Not According to Plan
This past spring I posted about a skirt I’d drafted and sewn using the wondrous instructions of Cal Patch in her book, Design-it-Yourself Clothes: Patternmaking Simplified. With excitement and somewhat misguided confidence I said I was next going to take on drafting a shirt. And I did! But I never told you all about it.
This is the reason why.
Last year when I first got Cal Patch’s book, I set out to work through every set of pattern instructions, step by step. I was going to use her book to draft a brand new wardrobe in time for summer to begin. It should be said here that in spring lofty goals fire up inside me. Something about the sunlight and the chirping of birds fuel my daydreams and infuse my scattered attention with the kind of focus I rarely see. But it’s fleeting, which is kind of sad because I never quite meet the goals I have set. Summertime, with its backyard BBQs, long walks in the park, mini-vacations to nearby locations, gardening and cake baking always hijack my other plans. Not that I am complaining about having too many cakes to bake and mini-vacations to take.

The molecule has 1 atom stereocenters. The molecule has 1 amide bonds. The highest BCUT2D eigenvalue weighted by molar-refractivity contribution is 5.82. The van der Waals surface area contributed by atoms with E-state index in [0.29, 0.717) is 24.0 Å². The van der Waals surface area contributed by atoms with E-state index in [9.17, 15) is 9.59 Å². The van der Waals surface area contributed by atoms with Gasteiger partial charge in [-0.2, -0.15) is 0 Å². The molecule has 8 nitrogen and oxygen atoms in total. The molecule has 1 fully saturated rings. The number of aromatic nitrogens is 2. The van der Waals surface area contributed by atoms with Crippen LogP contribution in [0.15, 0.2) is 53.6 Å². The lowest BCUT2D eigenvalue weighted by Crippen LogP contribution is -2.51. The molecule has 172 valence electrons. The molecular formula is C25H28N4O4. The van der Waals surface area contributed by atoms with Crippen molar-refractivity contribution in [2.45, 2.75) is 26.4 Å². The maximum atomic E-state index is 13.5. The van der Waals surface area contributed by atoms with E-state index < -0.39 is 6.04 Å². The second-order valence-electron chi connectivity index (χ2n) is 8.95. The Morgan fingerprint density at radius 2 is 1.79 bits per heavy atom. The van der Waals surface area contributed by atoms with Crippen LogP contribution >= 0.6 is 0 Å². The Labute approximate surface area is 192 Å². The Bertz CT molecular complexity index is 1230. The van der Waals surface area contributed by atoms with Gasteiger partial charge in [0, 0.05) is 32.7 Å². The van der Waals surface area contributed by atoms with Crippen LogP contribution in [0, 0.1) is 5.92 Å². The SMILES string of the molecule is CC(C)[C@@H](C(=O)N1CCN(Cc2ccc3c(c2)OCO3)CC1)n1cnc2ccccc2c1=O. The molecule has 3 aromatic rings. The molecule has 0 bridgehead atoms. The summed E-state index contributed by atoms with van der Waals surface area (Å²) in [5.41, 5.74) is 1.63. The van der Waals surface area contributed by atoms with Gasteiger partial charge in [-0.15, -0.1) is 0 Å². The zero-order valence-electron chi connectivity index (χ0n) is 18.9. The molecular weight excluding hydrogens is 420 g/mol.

Anyway, in preparing to draft and build patterns for my entire wardrobe I took each of my measurements. The journal that contains my measurements details the distance from my hips to my ankles, the space between my shoulders, the distance from the nape of my neck to my waist, and every circumference you can imagine. It’s a kind of humbling experience to take all those measurements.
As I prepared to make this failed shirt, I sat at the kitchen table with my journal, my measuring tools and a French Curve, carefully tracing, measuring and double checking all the lines and angles I’d drawn. I spent an entire Saturday afternoon taking my time with the project, entirely focused on the task at hand. By the time I finished I was so sure I would have a wearable finished product. But even with all that double-checking and attention to detail I apparently missed some vital step, although I can’t seem to pinpoint it. To the casual observer it would appear I simply forgot to measure my torso.
It’s not all bad though. I mean, look at these sleeves! They are the size of my arms and shoulders. They are made to fit my body. The neckline is just about right too, even without the collar. If I can gather some drafting confidence again and remember just how soothing it was to spend a day at the table drafting away, I can get started on my next attempt right away.
Does your confidence waver and quake like mine in response to small failures?